On with the links.

Obama is invoking Reagan a lot these days, trying to promote his agenda. But as Steven Hayward notes, Obama takes Reagan’s words out of the context of the politics and the times in which they were spoken.

Just prior to Reagan, Jimmy Carter worked with the dictatorship of North Korea to send food in return for not pursuing  nukes. In light of the recent (failed) N. Korea missile launch, you have to wonder why we thought it was a good idea to strike bargains with megalomaniacs.

The Hillary Rosen remarks, condemning Anne Romney for being a stay-at-home mom tipped the hand of the Democrats as to what they really think of women who make that choice. (Because, as with everything else from the Left, it’s not about the principle so much as it is the politics). On the Right, some were suggesting that we don’t need to worry about this because it means stooping to their level to respond to "Rosen-gate". But Ben Howe points out that, yes, this issue is worth our time and effort to respond to.

Irony Alert: For the third year in a row, Democrats punt on the budget, while at the same time accusing the Paul Ryan budget of being irresponsible.

Abortion as religion, with Planned Parenthood writing the prayer book.

Charles Colson, RIP

From Fox News:

Watergate figure Charles Colson, who turned to religion, died Saturday at a Northern Virginia hospital after a brief illness, according to a family spokesman. He was 80.

“This is a time of conflicting, colliding emotions for all of us,” said Jim Liske, the chief executive of the Lansdowne, Va.-based Prison Fellowship Ministries that Colson founded. “We grieve that our brother, our founder, our inspiration is no longer with us. But we rejoice that Chuck is with Jesus, we rejoice as we reflect on his life and legacy and that we could be a part of that, and we rejoice when we think of all the redeemed in heaven who will greet him and thank him for the role he played in their salvation.”

Colson was the author of numerous books his most famous being his autobiography Born Again which tells his compelling story of coming to faith in Christ prior to going to prison for his role in the Watergate scandal.

He was also a compelling speaker and boldly proclaimed Christ at every opportunity. My wife and I had the privilege of being in the audience at his acceptance of the Templeton Prize for Progress in Religion at the Universty of Chicago in 1993. In the midst of a highly ecumenical service with representatives of every major religion, Colson bravely and unashamedly proclaimed the gospel. Many who disagreed with him walked out during the speech. However, reading the text nearly twenty years later still gives me chills.

Chuck Colson made a tremendous impact on many believers all over the world. His story is a true story of redemption and the power of Christ to change lives.

Rest in peace, brother.

Things Heard: e217v1

Good morning. Christ is Risen! (response:  He is Risen Indeed!)

  1. On our American reticence to share our problems (and consequently the impolite nature of noticing others problems as well).
  2. On further thought … perhaps it would be better if one didn’t give it further thought.
  3. Global warming and some IPCC predictions.
  4. While on the subject of warming, “All that’s Fit is News” isn’t that the NYTimes motto? And heck, if the news doesn’t fit stretch it.
  5. Missing. Why sundering is a good thing.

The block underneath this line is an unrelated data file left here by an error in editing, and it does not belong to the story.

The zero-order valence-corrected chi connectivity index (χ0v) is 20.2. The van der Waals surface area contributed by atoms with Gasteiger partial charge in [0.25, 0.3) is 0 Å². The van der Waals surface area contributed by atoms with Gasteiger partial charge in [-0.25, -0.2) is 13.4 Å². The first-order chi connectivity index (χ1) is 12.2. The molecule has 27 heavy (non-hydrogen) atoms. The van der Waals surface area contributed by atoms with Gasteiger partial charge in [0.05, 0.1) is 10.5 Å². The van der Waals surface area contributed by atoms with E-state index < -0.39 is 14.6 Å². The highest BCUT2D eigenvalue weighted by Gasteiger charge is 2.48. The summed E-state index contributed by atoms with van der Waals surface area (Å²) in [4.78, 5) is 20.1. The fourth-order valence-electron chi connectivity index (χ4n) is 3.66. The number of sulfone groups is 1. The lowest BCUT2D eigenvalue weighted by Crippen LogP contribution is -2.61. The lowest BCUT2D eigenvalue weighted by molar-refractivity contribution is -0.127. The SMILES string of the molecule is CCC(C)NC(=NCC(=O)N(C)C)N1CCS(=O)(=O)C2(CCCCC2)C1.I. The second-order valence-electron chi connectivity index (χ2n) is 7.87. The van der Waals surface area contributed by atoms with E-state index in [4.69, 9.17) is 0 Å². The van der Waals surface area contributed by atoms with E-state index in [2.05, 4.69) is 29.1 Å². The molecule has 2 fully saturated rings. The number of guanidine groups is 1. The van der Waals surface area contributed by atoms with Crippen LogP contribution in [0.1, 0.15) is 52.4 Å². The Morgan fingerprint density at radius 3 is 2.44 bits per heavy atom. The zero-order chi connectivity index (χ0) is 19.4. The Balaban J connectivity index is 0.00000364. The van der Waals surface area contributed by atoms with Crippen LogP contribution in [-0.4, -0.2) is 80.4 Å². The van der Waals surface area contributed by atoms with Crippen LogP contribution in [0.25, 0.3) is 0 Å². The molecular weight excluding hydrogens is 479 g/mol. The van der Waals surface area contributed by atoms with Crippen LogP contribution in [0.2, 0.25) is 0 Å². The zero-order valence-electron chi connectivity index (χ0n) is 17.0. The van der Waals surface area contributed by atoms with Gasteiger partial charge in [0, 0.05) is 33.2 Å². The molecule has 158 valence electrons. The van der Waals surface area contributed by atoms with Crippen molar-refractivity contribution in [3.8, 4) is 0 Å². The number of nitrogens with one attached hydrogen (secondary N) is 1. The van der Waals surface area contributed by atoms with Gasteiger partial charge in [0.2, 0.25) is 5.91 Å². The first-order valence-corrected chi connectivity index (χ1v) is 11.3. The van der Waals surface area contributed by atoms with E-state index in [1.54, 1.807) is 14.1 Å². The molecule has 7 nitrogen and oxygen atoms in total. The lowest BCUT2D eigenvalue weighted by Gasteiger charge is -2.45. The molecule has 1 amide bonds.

6. Weaponized food.
  7. How not to correct a stereotype.
  8. Yet another remark on the Derby kerfuffle.
  9. Shrubbery … I guess the Monty Python/Holy Grail piece wasn’t the last word. The Administration wanted to get some laughs too.
  10. More Obamacare Constitutionality issues.
  11. “Unworthy priest” is after all enshrined in the liturgy.
  12. Our President … a good bad example for industry?

Things Heard: e216v5

It is Good Friday for the Eastern Church (hence me). East and West are one week off this year.

  1. Evidence of a horrible maths educationUncountable? No. The set of English words is actually finite, which is not even countably infinite (like the natural numbers).
  2. How to never be bored. Practice skillz.
  3. So, an Obama lie? or is he unaware of his income or the contents of the bill?
  4. Akin to the burning bush?
  5. Probably not as damaging to ones reputation as being menaced by a rabbit while canoeing.
  6. A thought experiment, kind of like the torture one I posed years ago (which was “is it torture if neither interrogator or victim remember the event”)
  7. A Marine who had not been not forthcoming about his prior career to his mates (and why).
  8. One more from the military front, but hey, you saw that as frontline news already on ABC, NBC, CNN, MSNBC, &etc. Right?
  9. Breaking news, cats play with their food. Oh, wait … that’s not news is it.
  10. Quite rightly went out of fashion” (hack spit) What!?
  11. Texas and weather.
  12. “We think it’s important” is not a limiting principle (which is still out missing apparently).
  13. The Dale.
  14. Search engine advice for dining.

Friday Link Wrap-up

A federal government out of control. Without any evidence, Attorney General Eric Holder took a woman to court for obstructing the entrance to an abortion clinic. The judge threw out the case and ordered the government to pay $120,000 to the woman. Yes, it’s good that the woman was compensated, but this case should have never gone to court.

I think Julian Assange has been irresponsible for dumping secret data that, in many cases, has put lives at risk or tipped our hand to enemies. Still, it’s nice to know that, in all that, George W. Bush has been vindicated in his handling of the Iraq/WMD situation.